Sunday, February 13, 2011

WATER WATER

So this doesn't have to do with baseball or athletics exactly, but this is my argument for the use of reclaimed water... Which I think should be used in stadiums, therefore is very relevant!


“Toilet NOT to Tap”

Water reclamation and reuse cannot be described as “Toilet to Tap.”  If someone is going to subject reclamation, a perfectly viable solution to California’s water shortage problems, to immense criticism, they must give its description proper justice.  “Toilet to Tap” is far too simple and provides people with a negative image of water reclamation.  Instead, the process should be referred to as “Toilet to Bar Screen to Grit Chamber to Aeration Tank to Secondary Clarifier to Microfiltration to Reverse Osmosis to UV Disinfection to Chlorine Contact Chamber to Aquifer or Natural Water Supply back to Typical Drinking Water Treatment to Tap; or as we in the acronym-loving world of water like to call it: T.B.S.G.C.A.T.S.C.M.R.O.U.V.D.C.C.C.A.N.W.S.T.T..
Water reclamation and reuse, or Indirect Potable Reuse (IPR), carries with it what many reports have deemed the “yuk” factor.  The general public envisions IPR as sending waste water straight back through the plumbing and around to be used again, a cycle which would be quite “yucky”.  The process is not nearly that simple though.  Currently, all sewage and waste water is filtered and treated in two stages before being dumped back into different water outlets.  This cleaning process was put in place in order to protect marine ecosystems and control water quality.  Water intended for potable use goes through an additional rigorous stage of treatment that creates an end product more pure than the water found in nature and our plumbing systems.
Waste water that has been treated to secondary, non-potable standards, and is deposited into natural sources like rivers, lakes, and oceans, then goes through the hydrologic cycle where its chances of eventually being used again as potable water are relatively high.  Without trying, waste water eventually ends up at our taps over and over again; IPR just speeds up the process.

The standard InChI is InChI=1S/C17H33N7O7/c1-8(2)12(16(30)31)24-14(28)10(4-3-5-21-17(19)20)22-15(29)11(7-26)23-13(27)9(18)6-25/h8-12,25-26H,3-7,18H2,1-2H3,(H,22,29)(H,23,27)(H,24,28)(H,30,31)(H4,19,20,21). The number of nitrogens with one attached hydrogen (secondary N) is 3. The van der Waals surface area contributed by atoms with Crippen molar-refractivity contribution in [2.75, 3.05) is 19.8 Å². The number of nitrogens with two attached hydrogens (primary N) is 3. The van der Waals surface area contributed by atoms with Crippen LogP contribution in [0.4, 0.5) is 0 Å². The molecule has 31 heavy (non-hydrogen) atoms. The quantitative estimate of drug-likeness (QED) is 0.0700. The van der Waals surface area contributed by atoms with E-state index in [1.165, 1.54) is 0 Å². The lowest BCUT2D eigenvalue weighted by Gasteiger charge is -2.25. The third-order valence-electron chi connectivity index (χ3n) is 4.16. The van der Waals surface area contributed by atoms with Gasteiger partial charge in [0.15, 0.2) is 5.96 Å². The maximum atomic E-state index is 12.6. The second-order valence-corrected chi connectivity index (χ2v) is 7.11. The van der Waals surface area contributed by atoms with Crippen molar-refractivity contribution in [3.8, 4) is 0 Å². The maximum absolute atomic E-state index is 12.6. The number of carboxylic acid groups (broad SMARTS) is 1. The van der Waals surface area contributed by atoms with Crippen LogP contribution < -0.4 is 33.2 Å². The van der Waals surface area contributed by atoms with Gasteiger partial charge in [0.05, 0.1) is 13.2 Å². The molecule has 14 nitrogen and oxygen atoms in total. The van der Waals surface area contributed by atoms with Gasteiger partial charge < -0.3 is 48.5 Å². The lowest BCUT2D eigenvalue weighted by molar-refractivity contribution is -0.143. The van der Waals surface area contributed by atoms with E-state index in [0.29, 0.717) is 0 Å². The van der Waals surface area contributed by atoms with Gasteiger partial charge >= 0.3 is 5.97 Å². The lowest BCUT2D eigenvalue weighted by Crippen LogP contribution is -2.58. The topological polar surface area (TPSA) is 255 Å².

The waste water that has been treated to a tertiary level, making it more pure than what is thought of as “virgin water” from natural fresh sources, still does not head for the taps.  It is next deposited into water sources like aquifers or rivers, places where drinking water is drawn from.  The newly and quickly treated water is mixed with the water that has naturally landed itself in our water supply, creating a mix that has its own ecological benefits (decreasing salt water intrusion, for example).  Water that we draw for potable uses from natural springs, lakes, and rivers is still not ready for consumption.  Depending on its source, it goes through various treatments of its own until it meets health standards and is safe to drink.  This means that the reclaimed waste water, that was already more pure than a lot of drinking water, goes through even more treatment before it finally enters potable plumbing lines leading to the tap.
In summary, using, and even drinking, recycled water is not something to be feared or associated with the word “yucky”; and “Toilet to Tap” inadequately describes the reclamation process. All water that is sent through potable plumbing lines is held to the same health and quality regulations.  Water is not an infinite resource that regenerates new molecules.  We have the same water molecules the earth started with and will not be getting any new ones. Indirect Potable Reuse simply speeds up the natural filtration processes that water goes through in the hydrologic cycle so that it can be used again much sooner.  With growing populations and impending climate change that will have unknown affects on water supply, it is time to utilize the technology available to ensure that the earth’s 3% of available fresh water does not become exhausted and we do not go thirsty.